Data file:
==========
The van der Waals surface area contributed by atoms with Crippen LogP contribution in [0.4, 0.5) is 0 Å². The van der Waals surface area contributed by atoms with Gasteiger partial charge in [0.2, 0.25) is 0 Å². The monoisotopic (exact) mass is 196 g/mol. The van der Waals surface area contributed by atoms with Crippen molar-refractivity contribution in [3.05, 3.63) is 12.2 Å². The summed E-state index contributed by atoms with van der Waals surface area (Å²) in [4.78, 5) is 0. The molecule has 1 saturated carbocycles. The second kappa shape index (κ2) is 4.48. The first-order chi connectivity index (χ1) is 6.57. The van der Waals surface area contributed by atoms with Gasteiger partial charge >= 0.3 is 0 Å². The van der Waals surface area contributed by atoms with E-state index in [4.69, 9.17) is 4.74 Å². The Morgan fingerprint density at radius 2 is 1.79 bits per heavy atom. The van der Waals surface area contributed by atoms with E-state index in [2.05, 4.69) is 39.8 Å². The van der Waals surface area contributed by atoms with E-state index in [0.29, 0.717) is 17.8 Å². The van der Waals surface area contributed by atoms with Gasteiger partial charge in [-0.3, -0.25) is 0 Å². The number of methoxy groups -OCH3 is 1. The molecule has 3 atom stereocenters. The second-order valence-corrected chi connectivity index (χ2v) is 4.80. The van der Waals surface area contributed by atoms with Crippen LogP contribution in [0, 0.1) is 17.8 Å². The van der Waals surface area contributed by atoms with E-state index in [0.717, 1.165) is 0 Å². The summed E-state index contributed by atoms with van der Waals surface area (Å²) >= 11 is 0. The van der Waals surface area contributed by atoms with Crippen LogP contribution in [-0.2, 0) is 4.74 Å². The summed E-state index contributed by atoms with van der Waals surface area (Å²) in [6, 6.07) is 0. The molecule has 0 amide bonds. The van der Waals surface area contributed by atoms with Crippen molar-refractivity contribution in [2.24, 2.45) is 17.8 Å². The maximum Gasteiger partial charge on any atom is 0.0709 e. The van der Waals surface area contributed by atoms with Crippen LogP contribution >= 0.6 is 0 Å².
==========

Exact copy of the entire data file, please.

The van der Waals surface area contributed by atoms with Crippen LogP contribution in [0.4, 0.5) is 0 Å². The van der Waals surface area contributed by atoms with Gasteiger partial charge in [0.2, 0.25) is 0 Å². The monoisotopic (exact) mass is 196 g/mol. The van der Waals surface area contributed by atoms with Crippen molar-refractivity contribution in [3.05, 3.63) is 12.2 Å². The summed E-state index contributed by atoms with van der Waals surface area (Å²) in [4.78, 5) is 0. The molecule has 1 saturated carbocycles. The second kappa shape index (κ2) is 4.48. The first-order chi connectivity index (χ1) is 6.57. The van der Waals surface area contributed by atoms with Gasteiger partial charge >= 0.3 is 0 Å². The van der Waals surface area contributed by atoms with E-state index in [4.69, 9.17) is 4.74 Å². The Morgan fingerprint density at radius 2 is 1.79 bits per heavy atom. The van der Waals surface area contributed by atoms with E-state index in [2.05, 4.69) is 39.8 Å². The van der Waals surface area contributed by atoms with E-state index in [0.29, 0.717) is 17.8 Å². The van der Waals surface area contributed by atoms with Gasteiger partial charge in [-0.3, -0.25) is 0 Å². The number of methoxy groups -OCH3 is 1. The molecule has 3 atom stereocenters. The second-order valence-corrected chi connectivity index (χ2v) is 4.80. The van der Waals surface area contributed by atoms with Crippen LogP contribution in [0, 0.1) is 17.8 Å². The van der Waals surface area contributed by atoms with E-state index in [0.717, 1.165) is 0 Å². The summed E-state index contributed by atoms with van der Waals surface area (Å²) >= 11 is 0. The van der Waals surface area contributed by atoms with Crippen LogP contribution in [-0.2, 0) is 4.74 Å². The summed E-state index contributed by atoms with van der Waals surface area (Å²) in [6, 6.07) is 0. The molecule has 0 amide bonds. The van der Waals surface area contributed by atoms with Crippen molar-refractivity contribution in [2.24, 2.45) is 17.8 Å². The maximum Gasteiger partial charge on any atom is 0.0709 e. The van der Waals surface area contributed by atoms with Crippen LogP contribution >= 0.6 is 0 Å².